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Thousands fill downtown parks to hear Motown hits by West Grand Boulevard

Summertime tradition continues with 7 more to go before end of popular Pleasanton summer event

Thousands filled downtown's Lions Wayside and Delucchi parks Friday night to hear the classic soul and Motown hits by West Grand Boulevard.

They filled lawn chairs and blankets for two blocks along First Street, with children playing, neighbors chatting, new and old friends enjoying a drink together and families picnicking.

It's a sight that makes many passersby stop in their tracks. But for many in attendance, the Concerts in the Park series -- held weekly every summer by the Pleasanton Downtown Association (PDA) -- is a welcome and regular scene.

"I've been coming here for five years. Every Friday, same spot," Caroline Pashion said during the June 26 performance, lounging in her usual lawn chair. "I enjoy it because I like the beautiful weather and the family and social time."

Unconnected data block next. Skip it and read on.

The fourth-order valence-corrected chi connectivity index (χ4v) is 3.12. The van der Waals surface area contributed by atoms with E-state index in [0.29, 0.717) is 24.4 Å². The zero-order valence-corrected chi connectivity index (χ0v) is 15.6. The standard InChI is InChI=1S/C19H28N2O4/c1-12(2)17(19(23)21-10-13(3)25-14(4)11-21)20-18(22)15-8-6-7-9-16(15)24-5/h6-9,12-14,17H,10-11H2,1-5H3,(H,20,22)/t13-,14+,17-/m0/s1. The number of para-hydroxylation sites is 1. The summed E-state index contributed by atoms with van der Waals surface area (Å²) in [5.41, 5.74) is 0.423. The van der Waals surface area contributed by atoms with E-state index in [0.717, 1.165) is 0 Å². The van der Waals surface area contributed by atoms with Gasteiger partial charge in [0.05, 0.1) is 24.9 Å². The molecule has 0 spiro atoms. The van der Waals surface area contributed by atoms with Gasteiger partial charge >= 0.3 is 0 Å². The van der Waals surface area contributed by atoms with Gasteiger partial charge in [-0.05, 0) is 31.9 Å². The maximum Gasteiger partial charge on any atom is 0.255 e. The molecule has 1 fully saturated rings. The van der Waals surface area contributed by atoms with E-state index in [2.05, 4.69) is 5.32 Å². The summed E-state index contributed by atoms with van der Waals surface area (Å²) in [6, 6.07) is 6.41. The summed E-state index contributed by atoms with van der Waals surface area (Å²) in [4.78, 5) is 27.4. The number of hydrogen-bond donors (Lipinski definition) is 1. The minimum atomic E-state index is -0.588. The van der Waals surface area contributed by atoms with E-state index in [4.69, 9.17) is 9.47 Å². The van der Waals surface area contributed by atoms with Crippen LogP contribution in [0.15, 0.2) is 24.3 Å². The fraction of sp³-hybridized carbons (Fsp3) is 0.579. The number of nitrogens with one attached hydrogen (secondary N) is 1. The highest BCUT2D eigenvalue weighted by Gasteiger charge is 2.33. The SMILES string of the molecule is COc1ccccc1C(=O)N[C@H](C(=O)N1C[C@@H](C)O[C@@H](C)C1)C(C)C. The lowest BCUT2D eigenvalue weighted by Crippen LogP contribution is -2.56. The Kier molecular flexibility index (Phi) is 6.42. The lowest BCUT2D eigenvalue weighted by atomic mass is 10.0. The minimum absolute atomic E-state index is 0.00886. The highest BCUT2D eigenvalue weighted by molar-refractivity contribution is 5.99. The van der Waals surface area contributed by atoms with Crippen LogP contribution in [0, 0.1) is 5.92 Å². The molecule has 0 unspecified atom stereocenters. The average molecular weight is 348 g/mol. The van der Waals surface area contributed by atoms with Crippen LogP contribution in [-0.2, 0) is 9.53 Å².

PDA executive director Laura Olson estimates that over 3,500 people attend the concerts every week. Many drive by around 6 p.m. and see half the park already filled with people.

Concerts in the Park takes place annually on Friday nights from June to August.

The free concerts, held at the Chan Henderson Bandstand in Lions Wayside Park from 7-8:30 p.m., continue tonight with classic soul and Motown hits performed by West Grand Boulevard.

The 2015 series presents a variety of genres, such as 1980s hits, big band swing and contemporary rock through Aug. 28, when the Public Eye closes out Concerts in the Park with high energy rock 'n' roll.

"The concerts have clearly grown significantly in terms of attendance. It started with a little bit of Wayside Park, and then the whole Wayside Park, and to what it has grown to become today," Olson said.

The city of Pleasanton started Concerts in the Park more than 30 years ago, and the PDA has been planning the summer tradition since taking over the event in the late 1980s. The tradition has been around so long even some longtime residents can't remember a summer without the concerts.

"One purpose of this event is getting the community together to just enjoy a night in downtown Pleasanton," said Julie Vlahon, PDA events and communications manager. "People can dance, enjoy food, and listen to great music. It makes a city that has been growing feel a little smaller."

Vlahon, who now leads Concerts in the Park planning, counted herself among astonished first-time visitors to the concert series when she attended her introductory show three years ago.